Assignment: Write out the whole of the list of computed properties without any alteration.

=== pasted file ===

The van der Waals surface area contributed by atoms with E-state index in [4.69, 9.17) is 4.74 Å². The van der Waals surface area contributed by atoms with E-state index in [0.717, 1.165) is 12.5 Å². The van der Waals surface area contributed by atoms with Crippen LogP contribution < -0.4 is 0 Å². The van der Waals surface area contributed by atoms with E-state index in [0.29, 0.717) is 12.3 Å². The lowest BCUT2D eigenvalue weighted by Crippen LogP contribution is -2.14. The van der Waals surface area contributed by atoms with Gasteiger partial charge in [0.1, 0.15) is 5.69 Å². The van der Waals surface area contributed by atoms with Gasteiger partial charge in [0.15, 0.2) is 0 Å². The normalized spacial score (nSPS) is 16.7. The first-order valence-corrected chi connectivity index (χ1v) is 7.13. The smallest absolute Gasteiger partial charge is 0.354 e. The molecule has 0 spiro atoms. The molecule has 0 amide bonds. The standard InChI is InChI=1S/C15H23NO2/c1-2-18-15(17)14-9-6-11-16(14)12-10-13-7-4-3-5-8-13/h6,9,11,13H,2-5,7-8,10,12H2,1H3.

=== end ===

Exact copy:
The van der Waals surface area contributed by atoms with E-state index in [4.69, 9.17) is 4.74 Å². The van der Waals surface area contributed by atoms with E-state index in [0.717, 1.165) is 12.5 Å². The van der Waals surface area contributed by atoms with Crippen LogP contribution < -0.4 is 0 Å². The van der Waals surface area contributed by atoms with E-state index in [0.29, 0.717) is 12.3 Å². The lowest BCUT2D eigenvalue weighted by Crippen LogP contribution is -2.14. The van der Waals surface area contributed by atoms with Gasteiger partial charge in [0.1, 0.15) is 5.69 Å². The van der Waals surface area contributed by atoms with Gasteiger partial charge in [0.15, 0.2) is 0 Å². The normalized spacial score (nSPS) is 16.7. The first-order valence-corrected chi connectivity index (χ1v) is 7.13. The smallest absolute Gasteiger partial charge is 0.354 e. The molecule has 0 spiro atoms. The molecule has 0 amide bonds. The standard InChI is InChI=1S/C15H23NO2/c1-2-18-15(17)14-9-6-11-16(14)12-10-13-7-4-3-5-8-13/h6,9,11,13H,2-5,7-8,10,12H2,1H3.